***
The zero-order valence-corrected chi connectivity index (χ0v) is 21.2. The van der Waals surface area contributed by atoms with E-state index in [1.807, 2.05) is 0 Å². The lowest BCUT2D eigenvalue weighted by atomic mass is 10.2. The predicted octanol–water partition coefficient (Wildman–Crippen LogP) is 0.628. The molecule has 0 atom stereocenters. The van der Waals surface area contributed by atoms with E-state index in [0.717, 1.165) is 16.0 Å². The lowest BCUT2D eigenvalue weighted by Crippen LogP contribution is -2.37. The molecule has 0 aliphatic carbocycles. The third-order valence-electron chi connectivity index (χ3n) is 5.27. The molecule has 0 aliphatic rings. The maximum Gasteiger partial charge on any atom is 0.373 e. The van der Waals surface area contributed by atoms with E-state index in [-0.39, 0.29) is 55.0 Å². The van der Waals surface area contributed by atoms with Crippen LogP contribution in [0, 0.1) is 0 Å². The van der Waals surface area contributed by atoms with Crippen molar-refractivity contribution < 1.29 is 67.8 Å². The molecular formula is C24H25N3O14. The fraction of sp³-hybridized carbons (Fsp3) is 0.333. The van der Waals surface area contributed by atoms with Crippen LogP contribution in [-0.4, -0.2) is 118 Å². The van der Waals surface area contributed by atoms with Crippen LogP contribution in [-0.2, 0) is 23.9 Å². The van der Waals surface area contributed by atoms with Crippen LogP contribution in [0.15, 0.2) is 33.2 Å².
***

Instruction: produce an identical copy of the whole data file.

The zero-order valence-corrected chi connectivity index (χ0v) is 21.2. The van der Waals surface area contributed by atoms with E-state index in [1.807, 2.05) is 0 Å². The lowest BCUT2D eigenvalue weighted by atomic mass is 10.2. The predicted octanol–water partition coefficient (Wildman–Crippen LogP) is 0.628. The molecule has 0 atom stereocenters. The van der Waals surface area contributed by atoms with E-state index in [0.717, 1.165) is 16.0 Å². The lowest BCUT2D eigenvalue weighted by Crippen LogP contribution is -2.37. The molecule has 0 aliphatic carbocycles. The third-order valence-electron chi connectivity index (χ3n) is 5.27. The molecule has 0 aliphatic rings. The maximum Gasteiger partial charge on any atom is 0.373 e. The van der Waals surface area contributed by atoms with E-state index in [-0.39, 0.29) is 55.0 Å². The van der Waals surface area contributed by atoms with Crippen LogP contribution in [0, 0.1) is 0 Å². The van der Waals surface area contributed by atoms with Crippen molar-refractivity contribution < 1.29 is 67.8 Å². The molecular formula is C24H25N3O14. The fraction of sp³-hybridized carbons (Fsp3) is 0.333. The van der Waals surface area contributed by atoms with Crippen LogP contribution in [-0.4, -0.2) is 118 Å². The van der Waals surface area contributed by atoms with Crippen LogP contribution in [-0.2, 0) is 23.9 Å². The van der Waals surface area contributed by atoms with Crippen LogP contribution in [0.15, 0.2) is 33.2 Å².